Burr Ridgway came to Wysox on Christmas, 1803. His father, David Ridgway, lived in Springfield, Burlington Co., N. J., where Burr was born, and owned a farm of 1000 acres. He was a member of the New Jersey legislature two years, and was proposed for governor of the State, but the Friends (Quakers, of which he was a member) persuaded him to forego further political life, and remove to Philadelphia, which he did in 1791. He engaged in the extensive brick making business of his brother, Allen Ridgway, for three years. In March, 1794, he was killed in the following manner: In the time of the war between France and England, many French maimed invalids were kept in a hospital on Race street, next to the Schuylkill, and a cart was kept to supply them with food, etc. On March 5 the horse became frightened, and ran down Race street, and when near Fifth, which Mr. Ridgway and his brother were crossing, before they could avoid it, the shafts of the cart struck them, breaking a leg of each, and prostrating them senseless on the ground. Mr. Ridgway lingered three days without consciousness, and then died; his brother recovering. David and Richard, sons of David Ridgway, continued the business successfully for two or three year's.
After his father's death, Burr Ridgway entered the service of B. & I. Johnson, wholesale dry-goods merchants, where he remained two years, and then for two or more years was with Arnott and Archer, the latter on Front street; then engaged a year with his brother Richard in the lumber trade, in Columbia county, and back again to Philadelphia. there he fell in with Judge Hollenback, and engaged with him as clerk at Wilkes-Barre, where he remained until December, when the judge sent him to Wysox to take charge of a stock of goods he had sent up the river to that place. The store was located in an old log house built by Franklin, one of the earliest in Wysox. He arrived in December 1803, and remained two years. Was married in 1804. In 1805 he bought the farm where Joseph Piollet now lives, and moved on to it the same year. he sold the place to James Le Ray and bought a place in Rome (then Orwell), where Barnes now lives, and built a grist- and saw-mill, his brother Richard being associated with him. In 1811 he sold out his Rome property and moved back to Wysox, and in the fall of 1812 moved to Towanda, and engaged with William Means in his store, and remained so engaged till the spring of 1813, when he was appointed a justice of the peace by Gov. Snyder, and soon after was appointed deputy prothonotary by Charles F. Welles. In 1813 he was elected county commissioner for three years. In 1814 he bought the Bradford Gazette of Thomas Simpson, and published that paper four years and more, and sold it to Stratton and Benjamin. He then (1819) moved to Wysox again, his family living oil the farm. He was appointed prothonotary by Gov. Heister, and held the position while living in Wysox. In 1823 he moved to Monroe, to the Sanders place, which he bought. From thence to Towanda, and afterwards to Franklin, where he died August 19, 1876, aged ninety-seven years. His wife, Alice, died June 8, 1858, aged seventy-nine years. They lie side by side in the Franklindale cemetery, his monument bearing the trustful inscription, "I shall be satisfied when I awake in thy likeness."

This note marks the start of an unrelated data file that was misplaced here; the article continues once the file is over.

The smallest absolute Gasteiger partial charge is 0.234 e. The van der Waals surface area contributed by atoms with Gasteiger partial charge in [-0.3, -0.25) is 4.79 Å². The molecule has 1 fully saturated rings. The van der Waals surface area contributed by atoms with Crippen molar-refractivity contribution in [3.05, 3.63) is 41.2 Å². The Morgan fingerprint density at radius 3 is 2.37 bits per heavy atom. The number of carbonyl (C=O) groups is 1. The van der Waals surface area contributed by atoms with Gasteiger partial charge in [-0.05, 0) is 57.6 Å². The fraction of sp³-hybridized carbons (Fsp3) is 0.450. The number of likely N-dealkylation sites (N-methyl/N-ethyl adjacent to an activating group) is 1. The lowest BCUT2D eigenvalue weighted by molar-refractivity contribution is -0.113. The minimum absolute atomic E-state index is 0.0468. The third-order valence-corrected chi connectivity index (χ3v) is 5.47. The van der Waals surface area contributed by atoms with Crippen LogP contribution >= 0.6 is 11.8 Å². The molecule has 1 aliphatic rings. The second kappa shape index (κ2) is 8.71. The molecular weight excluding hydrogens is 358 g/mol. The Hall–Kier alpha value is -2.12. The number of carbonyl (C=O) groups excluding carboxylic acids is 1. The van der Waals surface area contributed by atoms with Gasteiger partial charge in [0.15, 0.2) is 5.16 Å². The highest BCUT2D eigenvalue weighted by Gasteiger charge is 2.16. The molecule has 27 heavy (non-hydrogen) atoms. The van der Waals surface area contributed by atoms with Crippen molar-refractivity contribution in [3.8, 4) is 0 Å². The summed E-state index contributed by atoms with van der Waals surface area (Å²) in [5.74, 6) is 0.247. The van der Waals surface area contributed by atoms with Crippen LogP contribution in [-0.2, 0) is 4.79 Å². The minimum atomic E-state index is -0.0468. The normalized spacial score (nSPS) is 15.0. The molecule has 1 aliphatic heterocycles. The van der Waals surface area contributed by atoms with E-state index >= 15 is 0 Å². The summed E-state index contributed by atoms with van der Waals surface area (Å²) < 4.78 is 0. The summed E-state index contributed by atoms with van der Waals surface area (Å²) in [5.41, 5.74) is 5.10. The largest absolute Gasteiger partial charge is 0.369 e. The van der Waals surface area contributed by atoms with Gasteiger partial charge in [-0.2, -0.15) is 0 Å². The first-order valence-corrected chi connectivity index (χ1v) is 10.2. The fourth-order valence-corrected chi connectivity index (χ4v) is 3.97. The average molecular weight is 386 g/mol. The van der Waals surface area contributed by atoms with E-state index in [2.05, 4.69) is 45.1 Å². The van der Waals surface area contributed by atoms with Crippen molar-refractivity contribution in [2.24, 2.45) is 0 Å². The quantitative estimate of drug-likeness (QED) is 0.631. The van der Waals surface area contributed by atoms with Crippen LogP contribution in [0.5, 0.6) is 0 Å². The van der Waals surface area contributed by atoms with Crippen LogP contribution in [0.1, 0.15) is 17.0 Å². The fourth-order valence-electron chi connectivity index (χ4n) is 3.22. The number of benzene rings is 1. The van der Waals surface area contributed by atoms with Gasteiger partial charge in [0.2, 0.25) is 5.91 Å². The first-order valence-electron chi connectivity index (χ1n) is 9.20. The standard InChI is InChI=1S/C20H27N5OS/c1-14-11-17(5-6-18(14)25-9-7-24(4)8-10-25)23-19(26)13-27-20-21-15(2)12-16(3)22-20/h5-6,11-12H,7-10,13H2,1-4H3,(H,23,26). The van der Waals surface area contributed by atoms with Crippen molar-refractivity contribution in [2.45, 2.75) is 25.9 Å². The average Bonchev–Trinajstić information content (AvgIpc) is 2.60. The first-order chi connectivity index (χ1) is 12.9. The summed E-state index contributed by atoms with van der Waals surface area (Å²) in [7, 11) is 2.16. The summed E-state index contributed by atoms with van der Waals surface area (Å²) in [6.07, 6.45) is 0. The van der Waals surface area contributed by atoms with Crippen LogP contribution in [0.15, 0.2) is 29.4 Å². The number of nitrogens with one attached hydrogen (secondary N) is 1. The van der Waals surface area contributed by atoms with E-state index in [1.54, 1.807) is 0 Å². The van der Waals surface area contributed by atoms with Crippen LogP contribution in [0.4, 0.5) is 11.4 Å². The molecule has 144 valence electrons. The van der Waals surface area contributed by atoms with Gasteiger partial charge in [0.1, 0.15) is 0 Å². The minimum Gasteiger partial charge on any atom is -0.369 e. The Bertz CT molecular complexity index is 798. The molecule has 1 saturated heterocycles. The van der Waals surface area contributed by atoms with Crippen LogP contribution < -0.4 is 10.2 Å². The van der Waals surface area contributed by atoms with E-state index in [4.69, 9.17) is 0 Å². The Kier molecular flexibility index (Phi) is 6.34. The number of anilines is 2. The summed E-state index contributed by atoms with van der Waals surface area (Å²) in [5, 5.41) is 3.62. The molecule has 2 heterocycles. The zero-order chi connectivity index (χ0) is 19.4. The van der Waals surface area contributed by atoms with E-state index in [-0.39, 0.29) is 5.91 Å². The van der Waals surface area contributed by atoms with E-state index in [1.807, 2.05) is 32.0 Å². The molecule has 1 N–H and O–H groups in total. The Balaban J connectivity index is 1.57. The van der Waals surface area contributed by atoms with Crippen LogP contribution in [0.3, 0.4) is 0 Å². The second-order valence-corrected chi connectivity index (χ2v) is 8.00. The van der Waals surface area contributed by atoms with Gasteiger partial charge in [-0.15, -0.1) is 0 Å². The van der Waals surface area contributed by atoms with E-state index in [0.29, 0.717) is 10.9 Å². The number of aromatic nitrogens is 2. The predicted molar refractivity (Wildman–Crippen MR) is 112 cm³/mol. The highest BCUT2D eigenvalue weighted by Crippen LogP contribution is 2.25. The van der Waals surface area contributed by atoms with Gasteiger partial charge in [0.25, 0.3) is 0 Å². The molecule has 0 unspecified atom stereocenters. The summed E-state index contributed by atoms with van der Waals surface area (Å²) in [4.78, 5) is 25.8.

James D. Ridgway, a son of Burr Ridgway, occupies the same farm on which the latter died.
Naphtali Woodburn came to Wysox from New England about 1805, and bought the farm on Wysox creek above Barstow's and moved into a building that had been put up for a Baptist meeting-house. He brought a small stock of goods with him, and afterwards, in company with his brother Moses, built a sawmill on the premises.
Elijah Tracy lived on the Wysox creek, near the Peter Johnson farm, where he owned a farm. He married a daughter of Elder Thomas Smiley. He was a brother of Mrs. Reuben Hale. Capt. Isaac Tracy died December, 1803.
Dr. Gillette lived near the Traeys.
A good story is told at the doctor's expense, which is too good to be lost. He had a bill against one of his neighbors, a lady, which he was desirous to collect, and which the lady proposed to liquidate by giving him three geese which she owned. The doctor accepted the proposal, and on the next morning came for the fowls. The lady had kindly caught them, and put them in a bag for more convenient transportation, cutting holes through the bag to give proper ventilation, which the geese fully secured by thrusting their heads through the holes. When the doctor arrived at his house he opened the bag, when the geese scrambled out minus their feathers, the lady having filled her pillow-cases with the same, the bodies of the geese being plucked bare.